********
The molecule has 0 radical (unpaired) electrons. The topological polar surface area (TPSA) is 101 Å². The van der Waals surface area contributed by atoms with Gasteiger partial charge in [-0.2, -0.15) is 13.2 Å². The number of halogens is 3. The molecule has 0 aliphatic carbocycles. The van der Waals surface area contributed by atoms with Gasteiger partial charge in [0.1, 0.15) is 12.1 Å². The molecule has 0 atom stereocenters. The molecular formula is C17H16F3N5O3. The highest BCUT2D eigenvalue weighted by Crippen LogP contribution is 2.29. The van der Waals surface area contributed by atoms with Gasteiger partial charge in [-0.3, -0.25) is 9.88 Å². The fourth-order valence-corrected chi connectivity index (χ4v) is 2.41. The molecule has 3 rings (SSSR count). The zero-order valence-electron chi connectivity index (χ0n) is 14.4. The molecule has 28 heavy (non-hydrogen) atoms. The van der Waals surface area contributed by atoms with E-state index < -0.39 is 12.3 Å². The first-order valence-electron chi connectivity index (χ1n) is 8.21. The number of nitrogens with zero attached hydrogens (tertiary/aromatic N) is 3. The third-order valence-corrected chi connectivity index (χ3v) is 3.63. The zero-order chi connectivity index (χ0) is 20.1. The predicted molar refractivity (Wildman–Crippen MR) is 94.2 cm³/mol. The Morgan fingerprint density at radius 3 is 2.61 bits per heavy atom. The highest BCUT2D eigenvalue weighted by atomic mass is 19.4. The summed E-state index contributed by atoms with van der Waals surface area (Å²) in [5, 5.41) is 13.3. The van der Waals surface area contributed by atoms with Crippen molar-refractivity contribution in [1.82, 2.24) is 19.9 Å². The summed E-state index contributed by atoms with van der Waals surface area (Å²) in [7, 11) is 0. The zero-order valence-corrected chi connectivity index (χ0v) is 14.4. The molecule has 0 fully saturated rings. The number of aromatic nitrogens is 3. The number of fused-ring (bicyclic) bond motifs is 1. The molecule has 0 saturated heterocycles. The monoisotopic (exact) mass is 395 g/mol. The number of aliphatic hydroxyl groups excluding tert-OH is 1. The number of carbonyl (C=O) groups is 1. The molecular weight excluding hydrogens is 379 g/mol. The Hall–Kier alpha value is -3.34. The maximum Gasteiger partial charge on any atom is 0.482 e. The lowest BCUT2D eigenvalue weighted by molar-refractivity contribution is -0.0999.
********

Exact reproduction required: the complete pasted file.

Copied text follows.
The molecule has 0 radical (unpaired) electrons. The topological polar surface area (TPSA) is 101 Å². The van der Waals surface area contributed by atoms with Gasteiger partial charge in [-0.2, -0.15) is 13.2 Å². The number of halogens is 3. The molecule has 0 aliphatic carbocycles. The van der Waals surface area contributed by atoms with Gasteiger partial charge in [0.1, 0.15) is 12.1 Å². The molecule has 0 atom stereocenters. The molecular formula is C17H16F3N5O3. The highest BCUT2D eigenvalue weighted by Crippen LogP contribution is 2.29. The van der Waals surface area contributed by atoms with Gasteiger partial charge in [-0.3, -0.25) is 9.88 Å². The fourth-order valence-corrected chi connectivity index (χ4v) is 2.41. The molecule has 3 rings (SSSR count). The zero-order valence-electron chi connectivity index (χ0n) is 14.4. The molecule has 28 heavy (non-hydrogen) atoms. The van der Waals surface area contributed by atoms with E-state index < -0.39 is 12.3 Å². The first-order valence-electron chi connectivity index (χ1n) is 8.21. The number of nitrogens with zero attached hydrogens (tertiary/aromatic N) is 3. The third-order valence-corrected chi connectivity index (χ3v) is 3.63. The zero-order chi connectivity index (χ0) is 20.1. The predicted molar refractivity (Wildman–Crippen MR) is 94.2 cm³/mol. The Morgan fingerprint density at radius 3 is 2.61 bits per heavy atom. The highest BCUT2D eigenvalue weighted by atomic mass is 19.4. The summed E-state index contributed by atoms with van der Waals surface area (Å²) in [5, 5.41) is 13.3. The van der Waals surface area contributed by atoms with Crippen molar-refractivity contribution in [1.82, 2.24) is 19.9 Å². The summed E-state index contributed by atoms with van der Waals surface area (Å²) in [7, 11) is 0. The zero-order valence-corrected chi connectivity index (χ0v) is 14.4. The molecule has 0 fully saturated rings. The number of aromatic nitrogens is 3. The number of fused-ring (bicyclic) bond motifs is 1. The molecule has 0 saturated heterocycles. The monoisotopic (exact) mass is 395 g/mol. The number of aliphatic hydroxyl groups excluding tert-OH is 1. The number of carbonyl (C=O) groups is 1. The molecular weight excluding hydrogens is 379 g/mol. The Hall–Kier alpha value is -3.34. The maximum Gasteiger partial charge on any atom is 0.482 e. The lowest BCUT2D eigenvalue weighted by molar-refractivity contribution is -0.0999.